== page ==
Copyright applies to all works of an artistic nature including, but not limited to, photographs, paintings, sculptures, maps, charts, graphs, diagrams, cartoons (static not moving animations), logos, engravings, sketches, blueprints and buildings or models of buildings. Protection is also given to works of artistic craftsmanship which can include crafts, embroidery, ceramics, woodworking and jewellery.
Using Artistic Works
You can use an artistic work for certain purposes such as educational use, research or study or criticism or review. For more information see Using Copyright Material.
Physical ownership is different to copyright ownership. Copyright is generally owned by the artist or creator of the work, but it can vary depending on factors such as employment or licensing agreements - see Ownership of Copyright for more information. When you purchase an original artwork, you will only own copyright if there is an agreement to that effect.
If a photograph, portrait or engraving is commissioned for a fee, then the person commissioning the work will own copyright unless an agreement is made.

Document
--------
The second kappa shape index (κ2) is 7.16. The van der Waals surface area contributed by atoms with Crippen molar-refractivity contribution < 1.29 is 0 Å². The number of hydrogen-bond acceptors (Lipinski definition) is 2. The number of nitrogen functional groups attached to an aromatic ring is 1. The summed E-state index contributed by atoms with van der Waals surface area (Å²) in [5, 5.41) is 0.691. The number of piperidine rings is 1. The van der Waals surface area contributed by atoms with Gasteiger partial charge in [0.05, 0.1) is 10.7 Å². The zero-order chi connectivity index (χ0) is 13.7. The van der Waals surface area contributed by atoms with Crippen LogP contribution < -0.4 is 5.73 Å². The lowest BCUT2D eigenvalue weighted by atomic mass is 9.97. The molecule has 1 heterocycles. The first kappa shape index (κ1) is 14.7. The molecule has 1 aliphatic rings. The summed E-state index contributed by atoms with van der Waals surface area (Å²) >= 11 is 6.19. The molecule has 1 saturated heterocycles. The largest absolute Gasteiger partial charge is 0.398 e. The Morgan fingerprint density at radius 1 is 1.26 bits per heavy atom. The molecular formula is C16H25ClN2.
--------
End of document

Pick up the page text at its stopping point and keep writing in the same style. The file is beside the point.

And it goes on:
Rights of Copyright Owners
Copyright owners of artistic works hold the right to reproduce, publish, communicate or broadcast their works. There is no right 'to perform' artistic works, you do not need permission to exhibit an artistic work if the copyright owner has already made it publicly available.
For more information see Rights of Copyright Owners.
Duration of Copyright
|Published or made publicly available during the author's lifetime||Published or made publicly available after the author's death||Created anonymously or under a pseudonym||Copyright expired if...|
Life of the artist + 70 years.
|70 years from the end of the year the work was first published or made publicly available.||Artist died before 1 January 1955; or Category C work published before 1 January 1955|
|Engravings||Life of the engraver + 70 years.||70 years from the end of the year the work was first published or made publicly available.||Work published in the engravers' lifetime and the they died before 1 January 1955; or|
|Work not published during engravers' lifetime but published before 1 January 1955; or|
|Category C work published before 1 January 1955|
Works made for, or first published by a government, or in which copyright is owned by a government, lasts for 50 years from the end of the year of first publication.